Tuesday, April 22, 2008

Todd Lizotte Interview: Pre-Production

Todd Lizotte, "co-inventor" of Microstamping technology, replied to my initial interview questions (submitted via email) with a short note in my Comments. According to Mr. Lizotte, he has been "de-compressing" from a few weeks of business trips. However, he has been working on the questions and promises to reply to them this week.

I'm grateful to Mr. Lizotte for his willingness to reply to many controversial (and often technical) questions.

After I had sent my initial questions, it occurred to me that I didn't really address the issue which prompted his original note to me.

Here is the outline which I had proposed in my email to him:

If I correctly understand your position (compared with mine), you take exception to two issues which I mentioned:
1) you object to my assertion that Microstamping is confused with
"cartridge/bullet serialization";
2) Microstamping technology is mis-perceived as 'requiring a national database" to be effective, which I have mis-characterized in my article.

I did respond to the first part by comparing and contrasting my own definitions of "Microstamping Ammunition" and "Encoding Ammunition" . (Essentially, one involves modifications to the firearm to stamp code on the base of the cartridge during firing; the other involves micro-engraving code on the base of the bullet and/or on the inside of the cartridge case during manufacture of the ammunition).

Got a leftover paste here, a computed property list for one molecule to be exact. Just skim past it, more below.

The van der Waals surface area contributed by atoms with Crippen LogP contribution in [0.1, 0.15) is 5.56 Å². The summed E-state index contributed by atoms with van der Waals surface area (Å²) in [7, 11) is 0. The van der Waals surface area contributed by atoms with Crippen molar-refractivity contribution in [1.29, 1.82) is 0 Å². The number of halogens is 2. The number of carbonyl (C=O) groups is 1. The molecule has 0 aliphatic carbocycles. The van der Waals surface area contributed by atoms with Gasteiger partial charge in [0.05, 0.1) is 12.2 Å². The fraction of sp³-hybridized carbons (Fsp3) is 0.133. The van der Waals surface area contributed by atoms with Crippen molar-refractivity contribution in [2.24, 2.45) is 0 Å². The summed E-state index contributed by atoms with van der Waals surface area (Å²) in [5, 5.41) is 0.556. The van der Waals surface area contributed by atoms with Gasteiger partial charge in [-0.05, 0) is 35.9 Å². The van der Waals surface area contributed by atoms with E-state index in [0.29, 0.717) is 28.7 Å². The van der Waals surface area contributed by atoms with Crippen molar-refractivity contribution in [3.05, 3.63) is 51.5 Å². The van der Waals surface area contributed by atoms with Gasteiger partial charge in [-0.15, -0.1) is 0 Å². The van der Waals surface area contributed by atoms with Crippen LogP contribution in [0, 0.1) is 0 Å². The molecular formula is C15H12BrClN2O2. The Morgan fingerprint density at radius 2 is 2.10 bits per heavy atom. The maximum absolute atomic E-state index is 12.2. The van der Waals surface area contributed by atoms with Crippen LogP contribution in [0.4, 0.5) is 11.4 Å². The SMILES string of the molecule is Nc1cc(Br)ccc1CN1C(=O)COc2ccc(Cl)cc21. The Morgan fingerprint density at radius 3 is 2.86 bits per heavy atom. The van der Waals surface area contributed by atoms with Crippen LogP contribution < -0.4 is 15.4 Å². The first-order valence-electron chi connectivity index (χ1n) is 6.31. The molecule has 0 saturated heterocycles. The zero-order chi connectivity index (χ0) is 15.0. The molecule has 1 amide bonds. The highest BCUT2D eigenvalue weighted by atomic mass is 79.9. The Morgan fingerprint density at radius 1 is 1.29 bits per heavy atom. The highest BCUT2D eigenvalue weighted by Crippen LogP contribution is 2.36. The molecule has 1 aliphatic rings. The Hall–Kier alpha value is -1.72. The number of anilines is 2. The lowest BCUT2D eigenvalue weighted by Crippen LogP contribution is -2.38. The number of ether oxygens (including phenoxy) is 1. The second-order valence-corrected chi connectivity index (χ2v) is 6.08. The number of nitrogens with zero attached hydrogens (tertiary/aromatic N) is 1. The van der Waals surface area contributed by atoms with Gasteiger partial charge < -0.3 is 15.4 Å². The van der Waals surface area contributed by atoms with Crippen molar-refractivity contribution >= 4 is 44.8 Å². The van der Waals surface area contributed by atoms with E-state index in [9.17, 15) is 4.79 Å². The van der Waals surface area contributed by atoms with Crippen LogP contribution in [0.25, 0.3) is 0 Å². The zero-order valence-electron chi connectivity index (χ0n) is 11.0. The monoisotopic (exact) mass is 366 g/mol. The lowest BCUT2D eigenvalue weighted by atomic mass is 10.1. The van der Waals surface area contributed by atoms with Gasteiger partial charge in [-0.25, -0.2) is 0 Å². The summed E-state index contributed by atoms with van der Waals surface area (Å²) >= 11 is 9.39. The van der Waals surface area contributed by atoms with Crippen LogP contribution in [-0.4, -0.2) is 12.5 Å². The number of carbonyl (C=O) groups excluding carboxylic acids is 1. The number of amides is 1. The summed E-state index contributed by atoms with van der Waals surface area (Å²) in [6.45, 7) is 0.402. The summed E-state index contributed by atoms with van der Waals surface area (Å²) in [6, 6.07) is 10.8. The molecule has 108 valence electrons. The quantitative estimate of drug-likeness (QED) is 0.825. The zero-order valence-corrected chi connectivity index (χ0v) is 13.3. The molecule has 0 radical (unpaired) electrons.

However, I never did actually address the "National Database" question. Instead, I launched directly into my own set of questions and scenarios for his consideration.

I'll perhaps publish the LONG list of interview questions in another article, but I've neglected to stay On Subject in regards to the second part.

In hopes that I can revisit that question for his later consideration, I'll print here the response I should have sent him in my April 13, 2008 email:

Microstamping Ammunition Will Require a National Database
Mr. Lizotte,
if I correctly understand the code which would be stamped on fired ammunition, it will (according to the information provided on the Industrial Laser Solutions Article titled "Fighting Crime with Laser Engraving"), provide codes for the following data points:

  • The Make (manufacturer, eg: "Smith and Wesson" or "SW") of the firearm;
  • The Model (eg: Model 10, or "10") of the firearm;
  • The manufacturer's unique serial number of the firearm (eg: "1234")
Under the hypothetical scenario wherein a microstamped cartridge case is found at the scene of a crime, and in keeping with your published claim that the purpose of microstamping ammunition with this date is "Fighting Crime", the police are left with with the minimal data "SW10/1234". This information, we presume, will lead the police to the person who fired a weapon at a crime scene.

My question is: what are the police to do with this information?

There is currently no national registry of firearms available to police to identify the current owner of "the Smith & Wesson Model 10 Pistol, serial number 1234".

NICS Data Not Available: